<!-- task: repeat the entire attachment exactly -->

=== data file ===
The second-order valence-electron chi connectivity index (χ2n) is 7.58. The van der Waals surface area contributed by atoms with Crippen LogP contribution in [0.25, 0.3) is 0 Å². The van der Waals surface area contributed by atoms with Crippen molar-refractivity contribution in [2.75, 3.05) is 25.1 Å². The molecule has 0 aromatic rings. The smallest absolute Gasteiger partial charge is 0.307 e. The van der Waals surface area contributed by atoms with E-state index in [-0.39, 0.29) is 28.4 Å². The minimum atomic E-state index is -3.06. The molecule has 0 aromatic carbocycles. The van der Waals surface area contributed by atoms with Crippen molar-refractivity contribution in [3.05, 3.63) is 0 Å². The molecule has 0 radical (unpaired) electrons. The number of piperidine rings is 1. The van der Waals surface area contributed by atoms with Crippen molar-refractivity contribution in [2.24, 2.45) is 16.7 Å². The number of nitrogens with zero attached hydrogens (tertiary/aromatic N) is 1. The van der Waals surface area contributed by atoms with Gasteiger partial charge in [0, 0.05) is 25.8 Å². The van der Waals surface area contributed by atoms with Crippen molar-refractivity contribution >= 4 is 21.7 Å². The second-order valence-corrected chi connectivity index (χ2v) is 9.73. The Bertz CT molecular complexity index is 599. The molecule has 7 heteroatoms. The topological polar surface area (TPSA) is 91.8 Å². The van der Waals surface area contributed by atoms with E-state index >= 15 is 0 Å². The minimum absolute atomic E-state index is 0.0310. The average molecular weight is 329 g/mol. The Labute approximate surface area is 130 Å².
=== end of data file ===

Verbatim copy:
The second-order valence-electron chi connectivity index (χ2n) is 7.58. The van der Waals surface area contributed by atoms with Crippen LogP contribution in [0.25, 0.3) is 0 Å². The van der Waals surface area contributed by atoms with Crippen molar-refractivity contribution in [2.75, 3.05) is 25.1 Å². The molecule has 0 aromatic rings. The smallest absolute Gasteiger partial charge is 0.307 e. The van der Waals surface area contributed by atoms with E-state index in [-0.39, 0.29) is 28.4 Å². The minimum atomic E-state index is -3.06. The molecule has 0 aromatic carbocycles. The van der Waals surface area contributed by atoms with Crippen molar-refractivity contribution in [3.05, 3.63) is 0 Å². The molecule has 0 radical (unpaired) electrons. The number of piperidine rings is 1. The van der Waals surface area contributed by atoms with Crippen molar-refractivity contribution in [2.24, 2.45) is 16.7 Å². The number of nitrogens with zero attached hydrogens (tertiary/aromatic N) is 1. The van der Waals surface area contributed by atoms with Gasteiger partial charge in [0, 0.05) is 25.8 Å². The van der Waals surface area contributed by atoms with Crippen molar-refractivity contribution >= 4 is 21.7 Å². The second-order valence-corrected chi connectivity index (χ2v) is 9.73. The Bertz CT molecular complexity index is 599. The molecule has 7 heteroatoms. The topological polar surface area (TPSA) is 91.8 Å². The van der Waals surface area contributed by atoms with E-state index >= 15 is 0 Å². The minimum absolute atomic E-state index is 0.0310. The average molecular weight is 329 g/mol. The Labute approximate surface area is 130 Å².